Europe

What Happened When This Italian Province Invested in Babies

In a municipal building in the heart of the alpine city of Bolzano, Stefano Baldo clocked out of work early for his breastfeeding break.

“It’s clear I don’t breastfeed,” Mr. Baldo, a 38-year-old transportation administrator, said in his office decorated with pictures of his wife and six children. But with his wife home with a newborn, one of the parents was entitled by law to take the time, and he needed to pick up the kids. “It’s very convenient.”

Full houses have increasingly become history in Italy, which has one of the lowest birthrates in Europe and where Prime Minister Giorgia Meloni, as well as Pope Francis, have warned that Italians are in danger of disappearing. But the Alto Adige-South Tyrol area and its capital, Bolzano, more than any other part of the country, bucked the trend and emerged as a parallel procreation universe for Italy, with its birthrate holding steady over decades.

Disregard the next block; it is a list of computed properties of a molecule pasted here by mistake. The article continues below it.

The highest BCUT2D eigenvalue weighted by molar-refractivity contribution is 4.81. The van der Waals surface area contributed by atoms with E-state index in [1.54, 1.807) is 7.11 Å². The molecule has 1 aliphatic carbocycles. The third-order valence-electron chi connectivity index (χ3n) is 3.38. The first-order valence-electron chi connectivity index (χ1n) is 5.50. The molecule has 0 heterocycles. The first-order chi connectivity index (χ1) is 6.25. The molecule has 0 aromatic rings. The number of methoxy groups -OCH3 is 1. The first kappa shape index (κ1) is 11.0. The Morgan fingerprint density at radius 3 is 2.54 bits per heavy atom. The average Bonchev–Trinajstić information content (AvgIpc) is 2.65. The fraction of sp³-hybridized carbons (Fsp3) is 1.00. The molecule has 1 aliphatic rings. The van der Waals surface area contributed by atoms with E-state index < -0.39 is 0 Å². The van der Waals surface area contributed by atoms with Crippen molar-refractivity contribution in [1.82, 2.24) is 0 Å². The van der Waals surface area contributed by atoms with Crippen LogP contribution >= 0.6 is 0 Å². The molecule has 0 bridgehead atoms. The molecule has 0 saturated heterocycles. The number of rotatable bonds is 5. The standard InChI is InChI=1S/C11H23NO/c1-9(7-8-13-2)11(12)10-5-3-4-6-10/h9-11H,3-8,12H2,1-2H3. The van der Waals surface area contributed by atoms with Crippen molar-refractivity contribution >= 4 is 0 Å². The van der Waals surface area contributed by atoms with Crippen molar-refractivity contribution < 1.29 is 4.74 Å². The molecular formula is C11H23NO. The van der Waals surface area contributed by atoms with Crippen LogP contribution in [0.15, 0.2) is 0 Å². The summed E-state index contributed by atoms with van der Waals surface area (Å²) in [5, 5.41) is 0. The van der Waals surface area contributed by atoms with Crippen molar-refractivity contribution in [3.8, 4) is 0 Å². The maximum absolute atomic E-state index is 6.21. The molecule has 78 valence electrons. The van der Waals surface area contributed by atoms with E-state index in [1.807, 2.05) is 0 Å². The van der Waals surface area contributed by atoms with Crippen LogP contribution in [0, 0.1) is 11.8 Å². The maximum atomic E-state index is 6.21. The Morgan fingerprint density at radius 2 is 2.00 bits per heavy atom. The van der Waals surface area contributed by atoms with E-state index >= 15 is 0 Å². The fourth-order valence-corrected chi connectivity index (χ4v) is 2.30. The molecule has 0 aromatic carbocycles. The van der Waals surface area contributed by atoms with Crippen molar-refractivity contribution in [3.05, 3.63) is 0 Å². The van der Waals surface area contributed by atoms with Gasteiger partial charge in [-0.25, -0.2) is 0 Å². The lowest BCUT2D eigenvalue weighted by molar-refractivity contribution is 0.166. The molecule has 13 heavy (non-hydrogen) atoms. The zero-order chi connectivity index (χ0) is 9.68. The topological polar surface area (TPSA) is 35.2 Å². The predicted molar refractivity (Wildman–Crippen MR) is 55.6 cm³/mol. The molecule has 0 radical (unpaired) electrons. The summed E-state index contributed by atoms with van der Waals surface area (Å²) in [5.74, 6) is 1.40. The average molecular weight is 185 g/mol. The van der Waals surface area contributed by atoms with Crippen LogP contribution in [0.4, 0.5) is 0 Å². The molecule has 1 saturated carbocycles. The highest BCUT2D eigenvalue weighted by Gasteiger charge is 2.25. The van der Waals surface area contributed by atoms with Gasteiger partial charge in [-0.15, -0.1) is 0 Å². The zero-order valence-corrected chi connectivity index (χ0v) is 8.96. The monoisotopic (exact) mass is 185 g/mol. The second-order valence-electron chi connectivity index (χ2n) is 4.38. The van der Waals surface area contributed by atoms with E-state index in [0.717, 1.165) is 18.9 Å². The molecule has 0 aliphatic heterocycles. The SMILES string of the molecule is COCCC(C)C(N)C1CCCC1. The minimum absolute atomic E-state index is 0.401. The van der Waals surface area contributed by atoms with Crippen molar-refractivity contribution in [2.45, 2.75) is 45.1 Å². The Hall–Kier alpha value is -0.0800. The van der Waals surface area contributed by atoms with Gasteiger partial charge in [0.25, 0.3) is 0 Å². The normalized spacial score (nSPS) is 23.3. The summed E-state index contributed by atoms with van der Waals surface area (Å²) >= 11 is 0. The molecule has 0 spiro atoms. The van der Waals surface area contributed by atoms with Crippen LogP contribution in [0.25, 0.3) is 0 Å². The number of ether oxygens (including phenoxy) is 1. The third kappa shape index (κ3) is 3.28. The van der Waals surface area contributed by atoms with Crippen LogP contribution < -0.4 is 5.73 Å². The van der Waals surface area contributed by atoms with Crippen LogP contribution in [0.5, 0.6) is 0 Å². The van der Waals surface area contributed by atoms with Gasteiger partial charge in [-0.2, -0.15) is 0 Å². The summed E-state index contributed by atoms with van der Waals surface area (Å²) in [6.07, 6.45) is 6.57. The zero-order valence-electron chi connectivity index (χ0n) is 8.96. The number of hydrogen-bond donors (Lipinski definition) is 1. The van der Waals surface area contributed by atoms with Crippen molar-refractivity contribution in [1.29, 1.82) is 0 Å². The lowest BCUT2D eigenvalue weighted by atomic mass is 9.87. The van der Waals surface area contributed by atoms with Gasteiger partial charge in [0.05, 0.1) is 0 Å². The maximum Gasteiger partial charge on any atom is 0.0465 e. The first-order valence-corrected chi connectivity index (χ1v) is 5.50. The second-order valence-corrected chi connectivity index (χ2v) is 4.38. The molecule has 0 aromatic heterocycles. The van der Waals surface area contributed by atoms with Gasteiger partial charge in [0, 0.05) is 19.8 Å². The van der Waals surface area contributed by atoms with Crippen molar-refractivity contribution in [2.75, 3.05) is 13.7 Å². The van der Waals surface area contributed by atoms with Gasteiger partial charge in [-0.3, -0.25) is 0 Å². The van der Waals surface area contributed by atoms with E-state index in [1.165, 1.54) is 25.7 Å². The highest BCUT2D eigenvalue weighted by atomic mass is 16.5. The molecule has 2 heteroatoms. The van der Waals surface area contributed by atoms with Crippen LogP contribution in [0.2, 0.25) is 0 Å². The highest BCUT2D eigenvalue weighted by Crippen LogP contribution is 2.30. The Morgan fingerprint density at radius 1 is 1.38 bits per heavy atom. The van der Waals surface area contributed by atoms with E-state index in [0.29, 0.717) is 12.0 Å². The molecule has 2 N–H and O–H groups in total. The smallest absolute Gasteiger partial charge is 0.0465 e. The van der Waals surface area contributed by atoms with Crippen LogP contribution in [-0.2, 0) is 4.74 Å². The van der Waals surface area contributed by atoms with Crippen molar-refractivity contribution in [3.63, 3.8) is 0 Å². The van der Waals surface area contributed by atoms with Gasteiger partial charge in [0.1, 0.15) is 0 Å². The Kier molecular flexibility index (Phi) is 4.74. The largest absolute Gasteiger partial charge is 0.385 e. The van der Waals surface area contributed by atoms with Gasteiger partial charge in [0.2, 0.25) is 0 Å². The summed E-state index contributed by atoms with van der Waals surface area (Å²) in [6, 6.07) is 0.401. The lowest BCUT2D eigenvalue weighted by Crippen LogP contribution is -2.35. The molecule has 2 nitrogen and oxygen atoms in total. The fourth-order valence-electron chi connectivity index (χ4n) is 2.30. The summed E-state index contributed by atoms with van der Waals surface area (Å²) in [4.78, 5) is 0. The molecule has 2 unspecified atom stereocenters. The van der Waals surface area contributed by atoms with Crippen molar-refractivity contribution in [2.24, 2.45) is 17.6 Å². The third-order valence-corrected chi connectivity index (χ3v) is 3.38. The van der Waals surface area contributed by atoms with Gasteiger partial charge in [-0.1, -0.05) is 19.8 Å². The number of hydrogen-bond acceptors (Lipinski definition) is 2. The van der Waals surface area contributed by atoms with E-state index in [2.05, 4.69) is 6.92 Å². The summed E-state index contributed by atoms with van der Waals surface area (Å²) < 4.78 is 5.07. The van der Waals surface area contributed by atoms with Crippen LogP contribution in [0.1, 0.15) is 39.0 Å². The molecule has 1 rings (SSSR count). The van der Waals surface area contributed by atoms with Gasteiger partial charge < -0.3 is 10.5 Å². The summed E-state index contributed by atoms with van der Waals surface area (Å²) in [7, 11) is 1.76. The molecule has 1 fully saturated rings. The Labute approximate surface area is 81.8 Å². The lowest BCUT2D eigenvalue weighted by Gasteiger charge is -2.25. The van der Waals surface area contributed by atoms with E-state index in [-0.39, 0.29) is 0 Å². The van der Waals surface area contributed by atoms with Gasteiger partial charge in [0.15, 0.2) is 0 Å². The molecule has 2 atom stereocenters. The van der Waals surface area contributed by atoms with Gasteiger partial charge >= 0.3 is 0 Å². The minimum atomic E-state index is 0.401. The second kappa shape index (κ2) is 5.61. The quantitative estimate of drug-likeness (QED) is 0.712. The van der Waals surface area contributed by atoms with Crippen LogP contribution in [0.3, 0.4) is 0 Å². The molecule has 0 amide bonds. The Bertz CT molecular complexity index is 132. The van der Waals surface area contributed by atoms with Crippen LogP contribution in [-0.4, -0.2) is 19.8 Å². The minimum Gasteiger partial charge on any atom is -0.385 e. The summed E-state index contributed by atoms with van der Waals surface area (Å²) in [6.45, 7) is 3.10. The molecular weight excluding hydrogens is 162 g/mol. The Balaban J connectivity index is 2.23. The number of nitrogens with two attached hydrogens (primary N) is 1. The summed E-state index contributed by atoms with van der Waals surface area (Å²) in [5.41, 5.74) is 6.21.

The reason, experts say, is that the provincial government has over time developed a thick network of family-friendly benefits, going far beyond the one-off bonuses for babies that the national government offers.

Parents enjoy discounted nursery schools, baby products, groceries, health care, energy bills, transportation, after-school activities and summer camps. The province supplements national allocations for children with hundreds of euros more per child and vaunts child-care programs, including one that certifies educators to turn their apartments into small nurseries.

All of that, experts say, helps free up women to work, which is vital for the economy. As in France and some Scandinavian countries, it also shows that a policy of offering affordable day-care services has the power to steer Italy from the impending demographic cliff as the birthrate falls.

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